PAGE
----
radiation protection in diagnostic and interventional radiology n.
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RADIATION PROTECTION IN DIAGNOSTIC AND INTERVENTIONAL RADIOLOGY

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RADIATION PROTECTION IN DIAGNOSTIC AND INTERVENTIONAL RADIOLOGY

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RADIATION PROTECTION IN DIAGNOSTIC AND INTERVENTIONAL RADIOLOGY

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  1. IAEA Training Material on Radiation Protection in Diagnostic and Interventional Radiology RADIATION PROTECTION INDIAGNOSTIC ANDINTERVENTIONAL RADIOLOGY L15.1: Optimization of protection in radiography: technical aspects

  2. Topics • Intensifying screen structure and characteristics • Screen-film combination • Radiographic film structure and characteristics • Antiscatter grid • Film processor • Darkroom and View Box • Image parameters 15.1: Optimization of protection in radiography: technical aspects

  3. Overview • To become familiar with basic knowledge of the components that form the radiographic chain. 15.1: Optimization of protection in radiography: technical aspects

  4. IAEA Training Material on Radiation Protection in Diagnostic and Interventional Radiology Part 15.1: Optimization of protection in radiography Topic 1: Intensifying screen structure and characteristics

  5. Primary beam attenuation and latent image Film, fluorescent screen or image intensifier Scattered radiation « Latent » radiological image Bone X Soft tissue Air Primary collimation Antiscatter Grid Beam intensity at detector level 15.1: Optimization of protection in radiography: technical aspects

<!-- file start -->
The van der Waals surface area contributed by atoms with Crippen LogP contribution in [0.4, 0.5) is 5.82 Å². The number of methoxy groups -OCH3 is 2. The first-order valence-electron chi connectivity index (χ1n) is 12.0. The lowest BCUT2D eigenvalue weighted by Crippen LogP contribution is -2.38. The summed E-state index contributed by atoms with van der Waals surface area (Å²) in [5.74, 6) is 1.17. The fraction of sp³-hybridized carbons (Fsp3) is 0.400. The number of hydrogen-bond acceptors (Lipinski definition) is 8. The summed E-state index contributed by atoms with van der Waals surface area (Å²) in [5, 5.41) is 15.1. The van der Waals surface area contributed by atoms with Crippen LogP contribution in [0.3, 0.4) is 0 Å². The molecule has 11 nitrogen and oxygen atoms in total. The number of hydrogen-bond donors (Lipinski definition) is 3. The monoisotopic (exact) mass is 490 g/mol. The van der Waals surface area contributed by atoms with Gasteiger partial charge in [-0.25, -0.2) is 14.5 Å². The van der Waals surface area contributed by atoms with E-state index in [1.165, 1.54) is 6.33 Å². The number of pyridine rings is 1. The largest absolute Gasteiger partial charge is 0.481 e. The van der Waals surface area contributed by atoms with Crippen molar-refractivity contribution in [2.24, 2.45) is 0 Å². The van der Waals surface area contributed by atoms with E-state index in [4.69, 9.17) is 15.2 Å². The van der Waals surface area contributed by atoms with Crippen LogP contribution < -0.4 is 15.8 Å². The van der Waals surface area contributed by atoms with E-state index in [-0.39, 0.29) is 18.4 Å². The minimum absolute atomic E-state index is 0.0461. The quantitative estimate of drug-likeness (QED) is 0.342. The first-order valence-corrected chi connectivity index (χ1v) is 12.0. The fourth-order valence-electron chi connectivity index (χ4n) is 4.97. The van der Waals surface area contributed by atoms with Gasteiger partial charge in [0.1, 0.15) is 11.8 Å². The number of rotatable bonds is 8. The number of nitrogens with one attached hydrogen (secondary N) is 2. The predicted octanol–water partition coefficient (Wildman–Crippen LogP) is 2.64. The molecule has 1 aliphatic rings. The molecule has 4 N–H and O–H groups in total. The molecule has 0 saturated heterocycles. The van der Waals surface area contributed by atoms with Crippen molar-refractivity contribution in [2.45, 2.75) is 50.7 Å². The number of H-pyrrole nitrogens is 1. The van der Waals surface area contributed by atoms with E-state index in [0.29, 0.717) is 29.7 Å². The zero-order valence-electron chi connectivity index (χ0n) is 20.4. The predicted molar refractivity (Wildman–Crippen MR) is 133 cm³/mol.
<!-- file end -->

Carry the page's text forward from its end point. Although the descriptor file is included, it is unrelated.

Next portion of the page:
6. Intensifying screen Layer of material placed immediately adjacent to film in conventional radiography to: • Convert the incident X Rays into radiation more suitable for the light-sensitive emulsion of the radiographic film (X Ray light photons) • Reduce the patient dose needed to achieve a given level of film quality • Reduce the exposure time as well as the power required from the X Ray generator (cost savings) • Increase photoelectric effect  better use of the beam energy (image formation) 15.1: Optimization of protection in radiography: technical aspects

  7. Intensifying screen structure (I) • Supporting Base (mainly polyester material) • chemically neutral, resistant to X Ray exposure, flexible • Reflecting layer (Titanium dioxide - TiO2) • a crystalline compound reflecting photons toward sensitive emulsion • Fluorescent layer (polymer) • crystals dispersed in a suspension of plastic material • Protective overcoat • colourless thin overcoat to help avoid abrasions of fluorescent layer due to the use of screen 15.1: Optimization of protection in radiography: technical aspects

  8. (Incident X Ray beam) Supporting Base (240 m) Screen Reflecting layer (25 m) Fluorescent layer (100 to 400 m) Protective overcoat (20 m) (Light-sensitive film) Intensifying screen structure (II) 15.1: Optimization of protection in radiography: technical aspects